Setting up NHI will take ‘twice as long as planned’
Developing the legal framework to breathe life into National Health Insurance (NHI) policy is likely to take twice as long as the government has planned, one of SA’s leading healthcare lawyers told delegates at the annual Hospital Association of SA conference on Wednesday.
It would require such a complex set of legislative reforms it would be impossible to achieve by 2022, said Werksmans Attorneys’ director of healthcare and life science practice, Neil Kirby.
NHI aims to provide quality healthcare to everyone free at the point of delivery, and to narrow the gap between care currently available to the rich and the poor. The government’s latest policy on NHI is set out in a white paper, which says the enabling legislative framework for NHI is to be developed between 2017 and 2022.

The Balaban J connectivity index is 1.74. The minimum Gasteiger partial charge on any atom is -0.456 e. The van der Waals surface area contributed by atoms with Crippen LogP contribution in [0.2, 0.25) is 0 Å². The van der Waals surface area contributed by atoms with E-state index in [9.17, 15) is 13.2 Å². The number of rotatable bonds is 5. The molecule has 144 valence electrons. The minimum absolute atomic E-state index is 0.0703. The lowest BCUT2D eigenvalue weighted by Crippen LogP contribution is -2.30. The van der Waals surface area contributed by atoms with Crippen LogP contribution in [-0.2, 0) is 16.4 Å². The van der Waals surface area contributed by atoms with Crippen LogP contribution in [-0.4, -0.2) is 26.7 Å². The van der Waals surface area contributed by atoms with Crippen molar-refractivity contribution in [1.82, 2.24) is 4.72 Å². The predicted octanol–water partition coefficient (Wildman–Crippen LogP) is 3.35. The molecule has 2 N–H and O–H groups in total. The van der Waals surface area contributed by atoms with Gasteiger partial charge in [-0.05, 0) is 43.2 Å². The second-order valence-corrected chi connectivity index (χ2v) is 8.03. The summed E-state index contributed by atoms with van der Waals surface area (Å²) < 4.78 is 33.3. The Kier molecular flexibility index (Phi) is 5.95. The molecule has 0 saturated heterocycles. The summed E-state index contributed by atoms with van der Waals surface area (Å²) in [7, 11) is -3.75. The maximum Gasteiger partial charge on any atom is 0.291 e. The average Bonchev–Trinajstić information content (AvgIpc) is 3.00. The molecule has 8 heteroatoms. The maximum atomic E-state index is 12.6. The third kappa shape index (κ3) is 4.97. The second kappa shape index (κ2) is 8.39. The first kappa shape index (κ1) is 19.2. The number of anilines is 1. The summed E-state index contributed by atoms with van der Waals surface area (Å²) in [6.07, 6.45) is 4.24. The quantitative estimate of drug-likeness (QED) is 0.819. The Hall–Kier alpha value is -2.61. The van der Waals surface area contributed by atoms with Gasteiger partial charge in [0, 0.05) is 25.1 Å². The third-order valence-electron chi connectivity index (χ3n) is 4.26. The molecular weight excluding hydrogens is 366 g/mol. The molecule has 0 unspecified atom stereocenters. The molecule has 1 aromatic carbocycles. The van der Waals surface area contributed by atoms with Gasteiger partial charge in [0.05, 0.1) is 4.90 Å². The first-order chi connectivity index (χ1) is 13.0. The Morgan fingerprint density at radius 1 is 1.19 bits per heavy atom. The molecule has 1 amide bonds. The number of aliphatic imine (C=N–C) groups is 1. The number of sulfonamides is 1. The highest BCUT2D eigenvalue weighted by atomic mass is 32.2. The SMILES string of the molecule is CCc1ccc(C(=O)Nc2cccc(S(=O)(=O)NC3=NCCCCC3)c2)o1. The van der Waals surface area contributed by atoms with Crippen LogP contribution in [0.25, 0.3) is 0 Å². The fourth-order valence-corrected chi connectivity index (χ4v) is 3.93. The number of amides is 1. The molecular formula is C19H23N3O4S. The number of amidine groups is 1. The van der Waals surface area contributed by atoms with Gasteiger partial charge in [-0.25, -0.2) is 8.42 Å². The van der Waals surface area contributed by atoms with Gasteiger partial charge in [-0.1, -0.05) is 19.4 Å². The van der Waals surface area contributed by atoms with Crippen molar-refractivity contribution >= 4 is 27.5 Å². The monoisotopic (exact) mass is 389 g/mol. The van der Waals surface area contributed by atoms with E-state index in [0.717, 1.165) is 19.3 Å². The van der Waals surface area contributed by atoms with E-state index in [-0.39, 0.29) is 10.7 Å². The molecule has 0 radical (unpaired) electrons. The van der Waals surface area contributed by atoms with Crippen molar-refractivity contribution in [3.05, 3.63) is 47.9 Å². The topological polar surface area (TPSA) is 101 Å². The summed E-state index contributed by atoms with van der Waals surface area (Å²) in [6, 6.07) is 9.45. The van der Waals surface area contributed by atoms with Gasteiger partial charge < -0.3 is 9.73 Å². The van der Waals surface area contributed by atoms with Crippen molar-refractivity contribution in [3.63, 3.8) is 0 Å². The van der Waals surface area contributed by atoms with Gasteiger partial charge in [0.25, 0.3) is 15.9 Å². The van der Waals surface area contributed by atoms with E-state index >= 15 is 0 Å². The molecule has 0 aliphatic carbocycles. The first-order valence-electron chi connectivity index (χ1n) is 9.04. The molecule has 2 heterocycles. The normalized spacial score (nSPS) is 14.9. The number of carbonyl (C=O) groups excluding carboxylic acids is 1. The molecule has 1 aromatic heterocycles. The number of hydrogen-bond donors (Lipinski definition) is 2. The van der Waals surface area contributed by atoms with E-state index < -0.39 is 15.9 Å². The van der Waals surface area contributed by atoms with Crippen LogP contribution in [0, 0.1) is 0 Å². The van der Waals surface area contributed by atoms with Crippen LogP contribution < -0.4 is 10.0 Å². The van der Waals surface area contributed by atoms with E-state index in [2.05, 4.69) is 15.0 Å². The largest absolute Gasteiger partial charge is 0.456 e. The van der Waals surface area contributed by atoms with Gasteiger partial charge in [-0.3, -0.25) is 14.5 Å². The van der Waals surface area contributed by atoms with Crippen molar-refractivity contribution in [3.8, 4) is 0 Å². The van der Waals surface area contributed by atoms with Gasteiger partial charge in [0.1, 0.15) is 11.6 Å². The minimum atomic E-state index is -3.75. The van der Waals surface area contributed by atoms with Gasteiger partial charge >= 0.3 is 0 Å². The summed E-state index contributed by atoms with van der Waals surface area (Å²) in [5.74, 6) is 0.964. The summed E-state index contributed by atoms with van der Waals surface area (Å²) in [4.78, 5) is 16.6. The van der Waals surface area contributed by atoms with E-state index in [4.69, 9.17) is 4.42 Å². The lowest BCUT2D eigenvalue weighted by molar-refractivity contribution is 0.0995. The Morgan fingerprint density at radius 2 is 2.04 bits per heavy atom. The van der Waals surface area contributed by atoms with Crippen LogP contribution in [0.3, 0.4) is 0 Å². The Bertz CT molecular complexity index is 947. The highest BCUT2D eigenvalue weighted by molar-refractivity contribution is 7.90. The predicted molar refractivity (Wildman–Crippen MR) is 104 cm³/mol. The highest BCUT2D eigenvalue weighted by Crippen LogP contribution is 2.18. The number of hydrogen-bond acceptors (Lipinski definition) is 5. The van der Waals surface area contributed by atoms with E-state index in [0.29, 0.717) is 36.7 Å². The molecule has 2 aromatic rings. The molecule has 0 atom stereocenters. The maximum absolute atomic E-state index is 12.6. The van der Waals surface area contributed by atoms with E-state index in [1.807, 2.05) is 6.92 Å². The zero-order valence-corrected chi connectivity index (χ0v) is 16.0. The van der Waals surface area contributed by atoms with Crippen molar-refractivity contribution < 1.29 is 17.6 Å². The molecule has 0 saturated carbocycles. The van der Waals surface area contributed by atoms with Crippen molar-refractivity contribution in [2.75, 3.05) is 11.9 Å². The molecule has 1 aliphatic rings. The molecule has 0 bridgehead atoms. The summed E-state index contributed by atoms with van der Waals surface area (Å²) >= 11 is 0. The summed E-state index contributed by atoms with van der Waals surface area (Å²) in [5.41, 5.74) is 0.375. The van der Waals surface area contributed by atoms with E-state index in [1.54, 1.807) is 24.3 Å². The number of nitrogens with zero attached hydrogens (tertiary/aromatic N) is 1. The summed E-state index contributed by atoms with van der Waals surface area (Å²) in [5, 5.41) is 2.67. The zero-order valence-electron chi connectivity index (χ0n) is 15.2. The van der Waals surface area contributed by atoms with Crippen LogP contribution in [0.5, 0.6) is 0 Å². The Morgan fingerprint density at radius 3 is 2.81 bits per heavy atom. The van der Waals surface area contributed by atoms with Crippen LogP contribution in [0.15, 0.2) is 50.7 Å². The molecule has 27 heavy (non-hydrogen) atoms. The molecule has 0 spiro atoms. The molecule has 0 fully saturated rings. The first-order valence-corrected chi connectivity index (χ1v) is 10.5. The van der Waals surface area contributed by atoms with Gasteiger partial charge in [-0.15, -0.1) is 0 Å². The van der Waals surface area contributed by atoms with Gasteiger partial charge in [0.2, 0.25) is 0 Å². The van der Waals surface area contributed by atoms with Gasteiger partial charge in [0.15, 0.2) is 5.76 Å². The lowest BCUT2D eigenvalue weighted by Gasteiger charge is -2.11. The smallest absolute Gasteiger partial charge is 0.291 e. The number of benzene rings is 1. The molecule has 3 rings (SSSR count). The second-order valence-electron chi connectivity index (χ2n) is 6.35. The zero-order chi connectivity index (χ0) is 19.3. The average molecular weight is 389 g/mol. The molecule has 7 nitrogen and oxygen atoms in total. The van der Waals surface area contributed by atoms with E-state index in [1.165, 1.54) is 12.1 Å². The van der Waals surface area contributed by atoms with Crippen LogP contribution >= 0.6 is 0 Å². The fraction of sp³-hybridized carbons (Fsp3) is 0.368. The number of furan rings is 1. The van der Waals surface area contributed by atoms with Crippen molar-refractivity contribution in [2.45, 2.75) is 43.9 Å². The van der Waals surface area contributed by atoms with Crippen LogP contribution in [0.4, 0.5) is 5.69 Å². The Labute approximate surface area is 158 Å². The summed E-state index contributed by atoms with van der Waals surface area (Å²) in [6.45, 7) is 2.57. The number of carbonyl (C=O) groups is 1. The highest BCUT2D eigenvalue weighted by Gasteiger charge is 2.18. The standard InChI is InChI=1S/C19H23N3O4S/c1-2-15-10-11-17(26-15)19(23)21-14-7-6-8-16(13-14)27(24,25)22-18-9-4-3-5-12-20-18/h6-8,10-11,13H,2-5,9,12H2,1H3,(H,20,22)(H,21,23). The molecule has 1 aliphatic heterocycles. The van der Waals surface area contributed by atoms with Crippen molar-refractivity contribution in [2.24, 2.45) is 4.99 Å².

In addition to amending 11 existing healthcare acts, the government would probably need to craft two new pieces of NHI-related legislation, said Kirby. This was likely to involve an act stipulating who would belong to the scheme and the role of providers, and an act to deal with the financing mechanisms, he said.
Amendments would probably be needed to the Consumer Protection Act and the Labour Relations Act. Once the acts had been promulgated, they would require enabling regulations to bring them into effect.
He warned: “This is gargantuan, paradigm-shifting stuff … an incredible burden on Parliament, which has to deal with numerous issues … this is not an issue that necessarily takes precedence over other legislative processes.
“This cannot be rushed. But the slower it is, the more jittery everyone becomes,” he said.
The Hospital Association of SA is an industry body for private hospitals and its conference gathers some of the most influential players in private healthcare. NHI was the key talking point, as the white paper has created a climate of uncertainty for private healthcare providers and funders.
Econex director Mariné Erasmus said patients would get a better deal far sooner if healthcare experts turned their attention to fixing the public sector’s management issues, instead of debating the funding reforms required by NHI.